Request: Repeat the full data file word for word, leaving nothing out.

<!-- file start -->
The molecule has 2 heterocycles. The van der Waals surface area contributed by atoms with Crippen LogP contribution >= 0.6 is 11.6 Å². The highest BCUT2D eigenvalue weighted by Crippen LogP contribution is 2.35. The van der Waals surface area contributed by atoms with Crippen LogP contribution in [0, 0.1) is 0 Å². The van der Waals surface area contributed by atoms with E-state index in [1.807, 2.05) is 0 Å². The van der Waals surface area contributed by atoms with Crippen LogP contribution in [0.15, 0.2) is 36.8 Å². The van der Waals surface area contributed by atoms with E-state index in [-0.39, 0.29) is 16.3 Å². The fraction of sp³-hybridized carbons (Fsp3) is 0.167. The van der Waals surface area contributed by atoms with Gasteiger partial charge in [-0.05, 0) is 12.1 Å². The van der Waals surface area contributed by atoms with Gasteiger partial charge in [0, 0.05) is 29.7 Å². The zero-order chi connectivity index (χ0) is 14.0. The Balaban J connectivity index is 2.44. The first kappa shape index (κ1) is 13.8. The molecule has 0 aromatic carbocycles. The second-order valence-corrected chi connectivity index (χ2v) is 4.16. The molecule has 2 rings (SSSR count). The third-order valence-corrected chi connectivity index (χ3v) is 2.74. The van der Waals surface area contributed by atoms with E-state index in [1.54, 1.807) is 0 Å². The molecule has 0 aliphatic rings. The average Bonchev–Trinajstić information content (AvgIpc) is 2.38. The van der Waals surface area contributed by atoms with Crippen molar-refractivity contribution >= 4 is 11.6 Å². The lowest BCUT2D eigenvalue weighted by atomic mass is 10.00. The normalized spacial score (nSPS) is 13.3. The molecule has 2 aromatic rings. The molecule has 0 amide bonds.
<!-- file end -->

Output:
The molecule has 2 heterocycles. The van der Waals surface area contributed by atoms with Crippen LogP contribution >= 0.6 is 11.6 Å². The highest BCUT2D eigenvalue weighted by Crippen LogP contribution is 2.35. The van der Waals surface area contributed by atoms with Crippen LogP contribution in [0, 0.1) is 0 Å². The van der Waals surface area contributed by atoms with E-state index in [1.807, 2.05) is 0 Å². The van der Waals surface area contributed by atoms with Crippen LogP contribution in [0.15, 0.2) is 36.8 Å². The van der Waals surface area contributed by atoms with E-state index in [-0.39, 0.29) is 16.3 Å². The fraction of sp³-hybridized carbons (Fsp3) is 0.167. The van der Waals surface area contributed by atoms with Gasteiger partial charge in [-0.05, 0) is 12.1 Å². The van der Waals surface area contributed by atoms with Gasteiger partial charge in [0, 0.05) is 29.7 Å². The zero-order chi connectivity index (χ0) is 14.0. The Balaban J connectivity index is 2.44. The first kappa shape index (κ1) is 13.8. The molecule has 0 aromatic carbocycles. The second-order valence-corrected chi connectivity index (χ2v) is 4.16. The molecule has 2 rings (SSSR count). The third-order valence-corrected chi connectivity index (χ3v) is 2.74. The van der Waals surface area contributed by atoms with E-state index in [1.54, 1.807) is 0 Å². The molecule has 0 aliphatic rings. The average Bonchev–Trinajstić information content (AvgIpc) is 2.38. The van der Waals surface area contributed by atoms with Crippen molar-refractivity contribution >= 4 is 11.6 Å². The lowest BCUT2D eigenvalue weighted by atomic mass is 10.00. The normalized spacial score (nSPS) is 13.3. The molecule has 2 aromatic rings. The molecule has 0 amide bonds.